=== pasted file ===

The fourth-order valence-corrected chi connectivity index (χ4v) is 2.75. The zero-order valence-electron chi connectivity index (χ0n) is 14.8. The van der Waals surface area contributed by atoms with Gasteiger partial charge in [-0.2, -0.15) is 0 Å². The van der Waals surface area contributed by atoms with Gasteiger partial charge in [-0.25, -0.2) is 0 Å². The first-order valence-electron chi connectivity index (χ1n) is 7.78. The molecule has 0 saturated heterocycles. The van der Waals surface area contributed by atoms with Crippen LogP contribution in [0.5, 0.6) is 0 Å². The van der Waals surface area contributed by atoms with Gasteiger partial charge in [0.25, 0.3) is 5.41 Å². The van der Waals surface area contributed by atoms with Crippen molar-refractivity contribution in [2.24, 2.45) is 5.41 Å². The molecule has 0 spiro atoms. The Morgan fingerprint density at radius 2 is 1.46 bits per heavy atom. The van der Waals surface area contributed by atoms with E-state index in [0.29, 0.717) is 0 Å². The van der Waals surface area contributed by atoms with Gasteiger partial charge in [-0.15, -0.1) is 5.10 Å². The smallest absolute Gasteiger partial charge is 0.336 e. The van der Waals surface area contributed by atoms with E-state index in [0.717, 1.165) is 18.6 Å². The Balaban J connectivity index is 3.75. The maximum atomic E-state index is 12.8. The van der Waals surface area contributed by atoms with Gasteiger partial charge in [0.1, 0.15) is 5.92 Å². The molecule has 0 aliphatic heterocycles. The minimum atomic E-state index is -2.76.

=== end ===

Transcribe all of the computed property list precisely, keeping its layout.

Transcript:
The fourth-order valence-corrected chi connectivity index (χ4v) is 2.75. The zero-order valence-electron chi connectivity index (χ0n) is 14.8. The van der Waals surface area contributed by atoms with Gasteiger partial charge in [-0.2, -0.15) is 0 Å². The van der Waals surface area contributed by atoms with Gasteiger partial charge in [-0.25, -0.2) is 0 Å². The first-order valence-electron chi connectivity index (χ1n) is 7.78. The molecule has 0 saturated heterocycles. The van der Waals surface area contributed by atoms with Crippen LogP contribution in [0.5, 0.6) is 0 Å². The van der Waals surface area contributed by atoms with Gasteiger partial charge in [0.25, 0.3) is 5.41 Å². The van der Waals surface area contributed by atoms with Crippen molar-refractivity contribution in [2.24, 2.45) is 5.41 Å². The molecule has 0 spiro atoms. The Morgan fingerprint density at radius 2 is 1.46 bits per heavy atom. The van der Waals surface area contributed by atoms with E-state index in [0.29, 0.717) is 0 Å². The van der Waals surface area contributed by atoms with Gasteiger partial charge in [-0.15, -0.1) is 5.10 Å². The smallest absolute Gasteiger partial charge is 0.336 e. The van der Waals surface area contributed by atoms with E-state index in [0.717, 1.165) is 18.6 Å². The Balaban J connectivity index is 3.75. The maximum atomic E-state index is 12.8. The van der Waals surface area contributed by atoms with Gasteiger partial charge in [0.1, 0.15) is 5.92 Å². The molecule has 0 aliphatic heterocycles. The minimum atomic E-state index is -2.76.